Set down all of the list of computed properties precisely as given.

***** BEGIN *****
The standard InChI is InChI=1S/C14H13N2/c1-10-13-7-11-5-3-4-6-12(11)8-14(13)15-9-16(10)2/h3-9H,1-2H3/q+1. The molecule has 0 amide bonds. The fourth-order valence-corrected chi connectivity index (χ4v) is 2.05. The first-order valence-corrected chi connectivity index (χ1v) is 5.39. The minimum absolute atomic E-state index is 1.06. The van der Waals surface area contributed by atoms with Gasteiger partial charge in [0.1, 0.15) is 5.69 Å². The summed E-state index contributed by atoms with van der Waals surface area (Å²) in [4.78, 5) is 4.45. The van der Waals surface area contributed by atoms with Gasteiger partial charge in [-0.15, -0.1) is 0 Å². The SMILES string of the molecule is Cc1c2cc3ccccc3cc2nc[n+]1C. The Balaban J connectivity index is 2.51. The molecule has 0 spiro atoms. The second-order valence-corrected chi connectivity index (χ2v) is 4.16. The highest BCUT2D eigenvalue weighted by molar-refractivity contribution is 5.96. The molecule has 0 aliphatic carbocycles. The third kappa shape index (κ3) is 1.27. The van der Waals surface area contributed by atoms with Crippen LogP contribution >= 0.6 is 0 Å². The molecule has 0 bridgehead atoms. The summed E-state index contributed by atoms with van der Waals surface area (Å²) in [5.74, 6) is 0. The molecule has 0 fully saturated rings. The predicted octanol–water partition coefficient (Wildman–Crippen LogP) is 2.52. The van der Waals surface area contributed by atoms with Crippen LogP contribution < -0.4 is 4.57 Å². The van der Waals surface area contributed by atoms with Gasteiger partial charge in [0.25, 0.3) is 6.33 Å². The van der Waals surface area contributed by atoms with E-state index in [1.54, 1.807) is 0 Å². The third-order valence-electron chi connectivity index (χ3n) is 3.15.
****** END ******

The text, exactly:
The standard InChI is InChI=1S/C14H13N2/c1-10-13-7-11-5-3-4-6-12(11)8-14(13)15-9-16(10)2/h3-9H,1-2H3/q+1. The molecule has 0 amide bonds. The fourth-order valence-corrected chi connectivity index (χ4v) is 2.05. The first-order valence-corrected chi connectivity index (χ1v) is 5.39. The minimum absolute atomic E-state index is 1.06. The van der Waals surface area contributed by atoms with Gasteiger partial charge in [0.1, 0.15) is 5.69 Å². The summed E-state index contributed by atoms with van der Waals surface area (Å²) in [4.78, 5) is 4.45. The van der Waals surface area contributed by atoms with Gasteiger partial charge in [-0.15, -0.1) is 0 Å². The SMILES string of the molecule is Cc1c2cc3ccccc3cc2nc[n+]1C. The Balaban J connectivity index is 2.51. The molecule has 0 spiro atoms. The second-order valence-corrected chi connectivity index (χ2v) is 4.16. The highest BCUT2D eigenvalue weighted by molar-refractivity contribution is 5.96. The molecule has 0 aliphatic carbocycles. The third kappa shape index (κ3) is 1.27. The van der Waals surface area contributed by atoms with Crippen LogP contribution >= 0.6 is 0 Å². The molecule has 0 bridgehead atoms. The summed E-state index contributed by atoms with van der Waals surface area (Å²) in [5.74, 6) is 0. The molecule has 0 fully saturated rings. The predicted octanol–water partition coefficient (Wildman–Crippen LogP) is 2.52. The van der Waals surface area contributed by atoms with Crippen LogP contribution < -0.4 is 4.57 Å². The van der Waals surface area contributed by atoms with Gasteiger partial charge in [0.25, 0.3) is 6.33 Å². The van der Waals surface area contributed by atoms with E-state index in [1.54, 1.807) is 0 Å². The third-order valence-electron chi connectivity index (χ3n) is 3.15.